|Born||March 23, 1918|
|Died||March 14, 2007
|1938–1939||Black Hills State|
|Coaching career (HC unless noted)|
|1940||Black Hills State (line)|
|Administrative career (AD unless noted)|
|1970–1980?||Green Bay Packers (dir. of player pers.)|
|Head coaching record|
|Accomplishments and honors|
|2 MIAA (1950–1951)
3 WAC (1966–1968)
Lloyd W. Eaton (March 23, 1918 – March 14, 2007) was an American football player, coach, and executive. He served as the head coach at Alma College (1949–1955), Northern Michigan University (1956), and the University of Wyoming (1962–1970), compiling a career college football record of 104–53–4. Eaton then worked as the director of player personnel for the Green Bay Packers of the National Football League (NFL). He was involved in the 1969 incident "Black 14", serving as the coach of the team.
Growing up in Belle Fourche, South Dakota, Eaton was an outstanding football, track, and boxing athlete at Belle Fourche High School. After High School, he graduated from Black Hills State Teachers College where he played end and became captain of the team in his junior year.
Eaton remained at Black Hills after graduation, becoming the line coach there for one year. He then coached football at DuPre High School for several years leading up to his service in World War II.
Following the War, he returned to coaching at Bennett County High School in Martin, South Dakota, and then earned a master's degree at the University of Michigan. While at Michigan, he coached the 150-pound football team.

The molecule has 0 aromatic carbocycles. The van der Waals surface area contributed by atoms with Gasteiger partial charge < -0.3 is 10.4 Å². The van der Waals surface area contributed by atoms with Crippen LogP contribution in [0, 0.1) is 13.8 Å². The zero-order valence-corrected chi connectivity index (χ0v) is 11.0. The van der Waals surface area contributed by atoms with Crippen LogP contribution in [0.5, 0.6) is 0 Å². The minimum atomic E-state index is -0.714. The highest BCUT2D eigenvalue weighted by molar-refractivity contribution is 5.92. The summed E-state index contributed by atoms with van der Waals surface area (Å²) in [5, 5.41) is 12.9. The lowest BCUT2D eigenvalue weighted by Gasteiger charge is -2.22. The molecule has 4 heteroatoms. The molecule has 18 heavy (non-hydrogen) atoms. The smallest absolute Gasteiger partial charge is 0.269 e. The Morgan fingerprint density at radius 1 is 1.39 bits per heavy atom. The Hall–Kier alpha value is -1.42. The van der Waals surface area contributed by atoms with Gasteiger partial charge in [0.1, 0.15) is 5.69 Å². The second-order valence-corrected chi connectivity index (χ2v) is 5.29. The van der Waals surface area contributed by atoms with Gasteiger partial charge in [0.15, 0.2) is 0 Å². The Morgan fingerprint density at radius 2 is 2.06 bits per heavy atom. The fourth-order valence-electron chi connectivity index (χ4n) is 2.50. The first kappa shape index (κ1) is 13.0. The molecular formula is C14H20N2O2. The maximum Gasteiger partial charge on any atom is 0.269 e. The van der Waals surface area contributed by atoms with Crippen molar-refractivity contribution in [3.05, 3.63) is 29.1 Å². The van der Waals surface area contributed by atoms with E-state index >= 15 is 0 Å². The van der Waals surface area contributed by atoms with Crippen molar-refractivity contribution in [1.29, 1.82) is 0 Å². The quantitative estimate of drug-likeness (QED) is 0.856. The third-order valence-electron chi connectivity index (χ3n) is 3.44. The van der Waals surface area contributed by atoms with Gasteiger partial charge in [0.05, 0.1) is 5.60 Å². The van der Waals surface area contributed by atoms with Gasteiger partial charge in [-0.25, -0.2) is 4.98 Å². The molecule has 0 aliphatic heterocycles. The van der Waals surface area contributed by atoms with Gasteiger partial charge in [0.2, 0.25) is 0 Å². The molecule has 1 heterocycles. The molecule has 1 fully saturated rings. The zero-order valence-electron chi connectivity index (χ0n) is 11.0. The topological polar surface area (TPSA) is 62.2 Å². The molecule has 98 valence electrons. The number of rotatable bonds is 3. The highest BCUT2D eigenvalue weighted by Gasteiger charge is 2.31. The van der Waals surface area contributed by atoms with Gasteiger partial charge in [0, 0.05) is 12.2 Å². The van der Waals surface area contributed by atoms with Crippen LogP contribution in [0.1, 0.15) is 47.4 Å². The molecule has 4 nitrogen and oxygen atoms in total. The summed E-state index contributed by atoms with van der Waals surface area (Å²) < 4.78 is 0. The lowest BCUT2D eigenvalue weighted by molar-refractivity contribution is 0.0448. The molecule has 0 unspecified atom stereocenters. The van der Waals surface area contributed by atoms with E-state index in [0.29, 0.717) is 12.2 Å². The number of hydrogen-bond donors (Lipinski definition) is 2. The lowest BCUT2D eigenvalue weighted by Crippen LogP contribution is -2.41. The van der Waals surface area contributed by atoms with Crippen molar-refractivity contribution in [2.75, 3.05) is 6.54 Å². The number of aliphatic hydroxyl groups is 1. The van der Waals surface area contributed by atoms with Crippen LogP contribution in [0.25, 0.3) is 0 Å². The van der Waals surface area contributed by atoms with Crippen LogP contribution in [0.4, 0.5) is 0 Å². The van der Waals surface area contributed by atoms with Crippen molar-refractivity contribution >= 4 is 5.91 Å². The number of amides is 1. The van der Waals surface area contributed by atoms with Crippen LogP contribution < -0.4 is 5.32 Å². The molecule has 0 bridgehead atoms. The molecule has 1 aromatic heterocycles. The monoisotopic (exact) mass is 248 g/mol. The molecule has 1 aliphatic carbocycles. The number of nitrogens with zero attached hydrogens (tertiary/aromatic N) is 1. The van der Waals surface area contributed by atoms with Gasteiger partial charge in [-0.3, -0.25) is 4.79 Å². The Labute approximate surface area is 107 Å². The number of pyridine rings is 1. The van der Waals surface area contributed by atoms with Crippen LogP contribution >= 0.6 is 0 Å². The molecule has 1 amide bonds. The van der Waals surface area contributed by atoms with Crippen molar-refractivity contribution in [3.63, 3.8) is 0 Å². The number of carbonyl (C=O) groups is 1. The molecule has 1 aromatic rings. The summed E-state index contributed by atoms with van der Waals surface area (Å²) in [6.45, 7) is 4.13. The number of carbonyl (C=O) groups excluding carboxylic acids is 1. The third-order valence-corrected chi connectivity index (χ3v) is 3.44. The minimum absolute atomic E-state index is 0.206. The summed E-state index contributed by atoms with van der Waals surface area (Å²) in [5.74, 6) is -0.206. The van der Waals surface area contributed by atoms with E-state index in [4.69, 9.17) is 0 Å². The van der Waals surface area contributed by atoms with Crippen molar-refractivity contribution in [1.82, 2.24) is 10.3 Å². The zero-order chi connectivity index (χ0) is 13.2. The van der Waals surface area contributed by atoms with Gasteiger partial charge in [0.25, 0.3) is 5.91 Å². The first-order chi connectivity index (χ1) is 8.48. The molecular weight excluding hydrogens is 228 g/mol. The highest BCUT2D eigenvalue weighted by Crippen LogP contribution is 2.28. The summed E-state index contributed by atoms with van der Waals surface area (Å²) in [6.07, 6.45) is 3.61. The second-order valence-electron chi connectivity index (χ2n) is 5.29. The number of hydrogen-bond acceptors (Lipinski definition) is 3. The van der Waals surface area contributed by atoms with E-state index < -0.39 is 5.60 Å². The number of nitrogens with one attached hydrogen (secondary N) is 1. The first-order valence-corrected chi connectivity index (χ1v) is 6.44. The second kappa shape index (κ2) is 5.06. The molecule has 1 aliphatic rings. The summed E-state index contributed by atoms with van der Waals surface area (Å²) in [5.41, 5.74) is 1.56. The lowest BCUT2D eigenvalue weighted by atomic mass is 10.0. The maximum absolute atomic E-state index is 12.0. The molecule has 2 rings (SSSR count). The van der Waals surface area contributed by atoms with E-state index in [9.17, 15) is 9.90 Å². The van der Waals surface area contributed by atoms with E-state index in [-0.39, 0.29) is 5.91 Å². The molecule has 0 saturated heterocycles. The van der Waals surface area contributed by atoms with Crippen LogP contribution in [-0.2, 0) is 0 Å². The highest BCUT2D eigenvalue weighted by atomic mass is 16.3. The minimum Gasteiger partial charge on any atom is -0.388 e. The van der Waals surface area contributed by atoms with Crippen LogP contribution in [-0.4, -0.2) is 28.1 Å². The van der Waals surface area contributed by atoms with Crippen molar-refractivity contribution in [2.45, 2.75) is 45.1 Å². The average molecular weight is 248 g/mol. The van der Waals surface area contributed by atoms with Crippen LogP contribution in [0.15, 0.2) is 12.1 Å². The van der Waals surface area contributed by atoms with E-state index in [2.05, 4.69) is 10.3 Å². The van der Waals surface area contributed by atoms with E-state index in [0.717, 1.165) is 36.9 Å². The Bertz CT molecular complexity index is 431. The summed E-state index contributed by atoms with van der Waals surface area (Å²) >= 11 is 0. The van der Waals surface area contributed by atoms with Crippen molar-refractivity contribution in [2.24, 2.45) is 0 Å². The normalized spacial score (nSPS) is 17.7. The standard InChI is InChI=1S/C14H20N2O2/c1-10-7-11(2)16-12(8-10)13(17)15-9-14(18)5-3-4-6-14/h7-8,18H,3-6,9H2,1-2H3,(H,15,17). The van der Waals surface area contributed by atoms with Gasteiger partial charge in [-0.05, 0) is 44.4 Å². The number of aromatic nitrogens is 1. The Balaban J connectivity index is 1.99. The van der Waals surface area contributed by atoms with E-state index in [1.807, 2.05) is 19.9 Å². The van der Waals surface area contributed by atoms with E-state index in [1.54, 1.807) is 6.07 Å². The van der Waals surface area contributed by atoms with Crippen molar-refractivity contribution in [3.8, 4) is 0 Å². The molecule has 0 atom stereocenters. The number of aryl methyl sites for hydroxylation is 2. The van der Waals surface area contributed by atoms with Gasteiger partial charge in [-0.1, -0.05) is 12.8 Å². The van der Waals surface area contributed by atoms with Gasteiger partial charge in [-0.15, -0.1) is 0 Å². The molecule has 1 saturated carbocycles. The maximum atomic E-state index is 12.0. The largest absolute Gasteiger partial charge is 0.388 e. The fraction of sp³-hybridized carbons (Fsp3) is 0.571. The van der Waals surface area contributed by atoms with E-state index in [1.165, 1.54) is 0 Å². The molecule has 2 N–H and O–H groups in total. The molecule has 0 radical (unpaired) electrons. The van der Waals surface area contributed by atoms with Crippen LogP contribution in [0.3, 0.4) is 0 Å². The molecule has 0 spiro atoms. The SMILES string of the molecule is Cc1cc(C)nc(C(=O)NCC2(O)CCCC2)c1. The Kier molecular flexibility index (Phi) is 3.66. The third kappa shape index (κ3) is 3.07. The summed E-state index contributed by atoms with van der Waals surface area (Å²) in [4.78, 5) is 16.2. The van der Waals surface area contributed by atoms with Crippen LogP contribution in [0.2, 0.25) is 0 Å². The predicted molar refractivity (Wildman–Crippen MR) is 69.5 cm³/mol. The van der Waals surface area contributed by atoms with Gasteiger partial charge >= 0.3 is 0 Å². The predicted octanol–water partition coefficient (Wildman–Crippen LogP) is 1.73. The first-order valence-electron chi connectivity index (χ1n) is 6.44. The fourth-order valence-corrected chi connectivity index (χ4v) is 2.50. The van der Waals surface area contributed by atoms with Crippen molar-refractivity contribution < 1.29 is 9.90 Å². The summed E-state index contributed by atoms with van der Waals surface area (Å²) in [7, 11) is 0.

He began doctoral studies at Indiana University Bloomington, then moved on to coach football at Alma College in Michigan. There his teams won the 1950 and 1951 Michigan Intercollegiate Athletic Association championship titles, and he compiled a record of 40–20–2. His influence there was felt by player Denny Stolz, who later became a successful coach.
Eaton was a detail-oriented disciplinarian who made a name for himself by introducing new techniques that helped smaller defensive linemen. "[Smaller defensive linemen] became very popular as a result," recalled Paul Roach, Eaton's assistant at Wyoming. "I think this became somewhat of a springboard for him to be elevated as a head football coach, and he certainly had an outstanding career as a head football coach".
Eaton left Alma in 1956, and coached at Northern Michigan University for one year before. From 1957 to 1961, Eaton served as defensive line coach at the University of Wyoming, and in 1962, he succeeded Bob Devaney as head coach there. In that role, he became one of the university's most successful coaches, compiling a record of 57–33–2. His greatest success came in the 1966, 1967, and 1968 seasons. In those three years, the team posted back-to-back 10–1 seasons, including a 14-game winning streak from November 5, 1966 to January 1, 1968, then followed this by going undefeated through the 1968 regular season. His teams won the 1966 Sun Bowl and played in the 1968 Sugar Bowl.
In 1969, he dismissed 14 Wyoming players from the team for planning to wear black armbands during a game against BYU. The situation known as the "Black 14", caused harmful repercussions for the University and he was eventually forced to step down after he went 1-9 the next year.
In 1972, the NFL came calling, and Eaton became the Director of Player Personnel for the Green Bay Packers, before being demoted to a scouting position four years later. He later served as the western regional director for the BLESTO player rating service of the NFL, before retiring in the mid-1980s.
In 1973, he was elected to the Alma (College) Athletic Hall of Fame, and in 1984 to the Wyoming Coaches Association Hall of Fame.
"Black 14" controversy